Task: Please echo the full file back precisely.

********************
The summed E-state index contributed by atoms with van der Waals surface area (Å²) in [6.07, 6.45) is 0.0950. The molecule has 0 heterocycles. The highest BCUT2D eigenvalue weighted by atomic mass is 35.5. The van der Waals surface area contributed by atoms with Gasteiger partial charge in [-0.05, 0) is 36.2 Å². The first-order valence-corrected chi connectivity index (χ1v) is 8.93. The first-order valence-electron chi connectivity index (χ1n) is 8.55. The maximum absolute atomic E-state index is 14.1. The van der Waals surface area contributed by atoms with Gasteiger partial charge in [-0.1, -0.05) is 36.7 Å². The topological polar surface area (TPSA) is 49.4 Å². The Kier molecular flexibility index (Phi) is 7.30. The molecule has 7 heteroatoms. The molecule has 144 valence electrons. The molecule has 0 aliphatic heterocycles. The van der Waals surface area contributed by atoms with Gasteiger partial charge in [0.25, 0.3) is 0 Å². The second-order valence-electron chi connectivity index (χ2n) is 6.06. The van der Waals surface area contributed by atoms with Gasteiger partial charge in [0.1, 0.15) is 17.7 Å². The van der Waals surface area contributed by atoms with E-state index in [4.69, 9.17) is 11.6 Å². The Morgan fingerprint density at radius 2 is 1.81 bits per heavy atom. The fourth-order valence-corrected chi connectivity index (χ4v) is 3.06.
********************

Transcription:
The summed E-state index contributed by atoms with van der Waals surface area (Å²) in [6.07, 6.45) is 0.0950. The molecule has 0 heterocycles. The highest BCUT2D eigenvalue weighted by atomic mass is 35.5. The van der Waals surface area contributed by atoms with Gasteiger partial charge in [-0.05, 0) is 36.2 Å². The first-order valence-corrected chi connectivity index (χ1v) is 8.93. The first-order valence-electron chi connectivity index (χ1n) is 8.55. The maximum absolute atomic E-state index is 14.1. The van der Waals surface area contributed by atoms with Gasteiger partial charge in [-0.1, -0.05) is 36.7 Å². The topological polar surface area (TPSA) is 49.4 Å². The Kier molecular flexibility index (Phi) is 7.30. The molecule has 7 heteroatoms. The molecule has 144 valence electrons. The molecule has 0 aliphatic heterocycles. The van der Waals surface area contributed by atoms with Gasteiger partial charge in [0.25, 0.3) is 0 Å². The second-order valence-electron chi connectivity index (χ2n) is 6.06. The van der Waals surface area contributed by atoms with Gasteiger partial charge in [0.1, 0.15) is 17.7 Å². The van der Waals surface area contributed by atoms with E-state index in [4.69, 9.17) is 11.6 Å². The Morgan fingerprint density at radius 2 is 1.81 bits per heavy atom. The fourth-order valence-corrected chi connectivity index (χ4v) is 3.06.